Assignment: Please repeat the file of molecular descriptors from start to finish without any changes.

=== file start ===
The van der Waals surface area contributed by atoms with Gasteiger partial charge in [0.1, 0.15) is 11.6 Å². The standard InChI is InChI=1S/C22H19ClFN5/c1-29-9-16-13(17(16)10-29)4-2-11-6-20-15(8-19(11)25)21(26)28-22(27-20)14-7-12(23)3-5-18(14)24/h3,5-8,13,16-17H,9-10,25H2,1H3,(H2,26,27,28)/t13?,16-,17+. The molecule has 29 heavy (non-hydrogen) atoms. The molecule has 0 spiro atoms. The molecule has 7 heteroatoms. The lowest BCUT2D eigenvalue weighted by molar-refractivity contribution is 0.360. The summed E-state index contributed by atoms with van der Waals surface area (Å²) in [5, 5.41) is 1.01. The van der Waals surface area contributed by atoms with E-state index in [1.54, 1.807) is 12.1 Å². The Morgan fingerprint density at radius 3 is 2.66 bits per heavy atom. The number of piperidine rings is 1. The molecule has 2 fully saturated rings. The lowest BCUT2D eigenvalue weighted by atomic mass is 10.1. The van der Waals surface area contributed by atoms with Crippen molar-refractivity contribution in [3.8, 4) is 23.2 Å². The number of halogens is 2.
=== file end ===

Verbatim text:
The van der Waals surface area contributed by atoms with Gasteiger partial charge in [0.1, 0.15) is 11.6 Å². The standard InChI is InChI=1S/C22H19ClFN5/c1-29-9-16-13(17(16)10-29)4-2-11-6-20-15(8-19(11)25)21(26)28-22(27-20)14-7-12(23)3-5-18(14)24/h3,5-8,13,16-17H,9-10,25H2,1H3,(H2,26,27,28)/t13?,16-,17+. The molecule has 29 heavy (non-hydrogen) atoms. The molecule has 0 spiro atoms. The molecule has 7 heteroatoms. The lowest BCUT2D eigenvalue weighted by molar-refractivity contribution is 0.360. The summed E-state index contributed by atoms with van der Waals surface area (Å²) in [5, 5.41) is 1.01. The van der Waals surface area contributed by atoms with E-state index in [1.54, 1.807) is 12.1 Å². The Morgan fingerprint density at radius 3 is 2.66 bits per heavy atom. The number of piperidine rings is 1. The molecule has 2 fully saturated rings. The lowest BCUT2D eigenvalue weighted by atomic mass is 10.1. The van der Waals surface area contributed by atoms with Crippen molar-refractivity contribution in [3.8, 4) is 23.2 Å². The number of halogens is 2.